- were single (that is, you had no spouse or dependent children) – so you can apply the single surcharge threshold of $90,000
- had a spouse or any dependent children – so you can apply the family surcharge threshold of $180,000, plus $1,500 for each dependent child after the first.
If you have to pay the MLS, we apply the MLS rate based on:
- your circumstances on 30 June 2022, and
- your income.
If you are:
- A single person with your own MLS income of:
- $90,001 to $105,000, the rate is 1.0%
- $105,001 to $140,000, the rate is 1.25%
- $140,001 or more, the rate is 1.5%.
- Part of a family (you had a spouse or dependants) with a combined family MLS income of:
Note 1: The family surcharge threshold is increased by $1,500 for each MLS dependent child after the first child. See Your family MLS surcharge threshold – work it out to find out the correct threshold for your family's circumstances.
To work out your and your spouse's income for MLS purposes, you can use either the:
- Income tests calculatorThis link opens in a new window
- Income for Medicare levy surcharge purposes information.
- Appropriate level of private patient hospital cover
- Maintaining a dependant
This is cover provided by a registered health insurer for hospital treatment in Australia which has an excess of either:
- $750 or less (for a policy covering only one person)
- $1,500 or less (for all other policies).
Excess is the amount you pay before your health insurer pays for any claim you make.
General cover (formerly called ancillary cover) or 'extras' is not private patient hospital cover because it only covers only items such as:
- chiropractic treatment.
If you are not sure whether you had an appropriate level of private patient hospital cover during 2021–22, contact your health insurer.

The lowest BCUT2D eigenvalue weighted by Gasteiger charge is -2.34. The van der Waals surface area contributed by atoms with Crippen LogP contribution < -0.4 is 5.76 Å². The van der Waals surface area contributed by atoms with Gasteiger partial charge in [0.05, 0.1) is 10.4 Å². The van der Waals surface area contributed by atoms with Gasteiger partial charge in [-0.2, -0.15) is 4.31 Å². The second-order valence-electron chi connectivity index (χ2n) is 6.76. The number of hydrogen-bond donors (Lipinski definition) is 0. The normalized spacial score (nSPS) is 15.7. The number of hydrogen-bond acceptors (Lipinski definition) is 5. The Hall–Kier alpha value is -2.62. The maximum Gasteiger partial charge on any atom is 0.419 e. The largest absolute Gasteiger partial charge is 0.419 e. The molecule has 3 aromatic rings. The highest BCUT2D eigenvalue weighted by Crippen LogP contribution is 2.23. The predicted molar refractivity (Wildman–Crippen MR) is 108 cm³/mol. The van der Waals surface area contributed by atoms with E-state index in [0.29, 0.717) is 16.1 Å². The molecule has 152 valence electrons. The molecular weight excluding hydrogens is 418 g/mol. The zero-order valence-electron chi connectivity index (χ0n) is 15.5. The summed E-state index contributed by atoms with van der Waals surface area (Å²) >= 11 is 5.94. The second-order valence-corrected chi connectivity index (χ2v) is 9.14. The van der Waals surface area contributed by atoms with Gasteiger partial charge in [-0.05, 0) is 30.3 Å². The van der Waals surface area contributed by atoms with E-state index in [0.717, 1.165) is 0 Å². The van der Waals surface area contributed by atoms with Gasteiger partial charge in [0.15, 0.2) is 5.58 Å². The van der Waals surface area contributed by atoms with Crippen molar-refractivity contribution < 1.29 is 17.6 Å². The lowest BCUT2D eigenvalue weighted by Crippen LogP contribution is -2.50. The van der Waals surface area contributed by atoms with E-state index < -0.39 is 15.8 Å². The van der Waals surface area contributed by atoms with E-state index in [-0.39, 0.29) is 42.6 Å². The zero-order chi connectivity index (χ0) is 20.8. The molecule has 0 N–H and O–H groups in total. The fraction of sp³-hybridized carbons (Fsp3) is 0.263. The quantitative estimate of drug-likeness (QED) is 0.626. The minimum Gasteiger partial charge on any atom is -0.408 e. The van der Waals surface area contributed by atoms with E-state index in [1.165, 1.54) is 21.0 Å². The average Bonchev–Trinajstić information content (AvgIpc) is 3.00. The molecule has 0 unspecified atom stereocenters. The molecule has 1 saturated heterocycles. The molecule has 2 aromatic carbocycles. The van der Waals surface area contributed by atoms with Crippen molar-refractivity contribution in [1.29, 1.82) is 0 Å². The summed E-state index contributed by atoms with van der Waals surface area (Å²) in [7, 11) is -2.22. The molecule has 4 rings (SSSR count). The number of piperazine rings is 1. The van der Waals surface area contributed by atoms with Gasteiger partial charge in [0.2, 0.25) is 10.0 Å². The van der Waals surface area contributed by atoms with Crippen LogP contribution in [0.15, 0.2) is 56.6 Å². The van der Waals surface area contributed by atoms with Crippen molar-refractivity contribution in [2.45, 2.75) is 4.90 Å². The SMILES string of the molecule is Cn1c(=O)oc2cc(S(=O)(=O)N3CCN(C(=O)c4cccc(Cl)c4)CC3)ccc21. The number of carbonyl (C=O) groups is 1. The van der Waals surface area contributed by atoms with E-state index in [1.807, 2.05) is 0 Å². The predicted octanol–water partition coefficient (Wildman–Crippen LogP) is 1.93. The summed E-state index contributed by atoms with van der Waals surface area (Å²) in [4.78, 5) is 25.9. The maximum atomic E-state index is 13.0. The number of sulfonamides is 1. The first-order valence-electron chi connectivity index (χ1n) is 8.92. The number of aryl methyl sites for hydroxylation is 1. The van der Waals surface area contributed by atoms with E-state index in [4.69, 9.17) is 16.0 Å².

For MLS purposes, you are a member of a family if, during any period of the income year, you had a spouse or dependants.
For MLS purposes, your dependants (regardless of their income) are your:
- spouse, even if they worked during 2021–22 or had their own income
- children under 21 years old
- children 21 to 24 years old who are studying full time at school, college or university.
Your child is still your dependant if you are paying child support even if they don't live with you.
For MLS, myTax uses the 'Number of dependent children' from the Income tests section.
Your spouse includes another person (of any sex) who for 2021–22:
- you were in a relationship with that was registered under a prescribed state or territory law
- although not legally married to you, lived with you on a genuine domestic basis in a relationship as a couple.
Your child includes:
- your child, whether born in marriage or not
- your adopted child
- a newborn or newly adopted child
- a child of your spouse (your stepchild)
- someone who is your child within the meaning of the Family Law Act 1975 – for example, a child who is considered to be a child of a person under a state or territory court order giving effect to a surrogacy agreement.
You maintained a dependant if any of the following applied:
- you both lived in the same house
- you gave them food, clothing and lodging
- you helped them to pay for their living, medical and educational costs.
We consider that you have maintained a dependant for the whole income year where you had a spouse for the whole of 2021–22, and:
- your spouse worked at any time during the income year
- the two of you were temporarily separated – for example, separate because of holidays or overseas travel.
If you only maintained a dependant for part of the income year, you may need to adjust your claim accordingly.
For more information, see Family and dependants for Medicare levy surcharge purposes.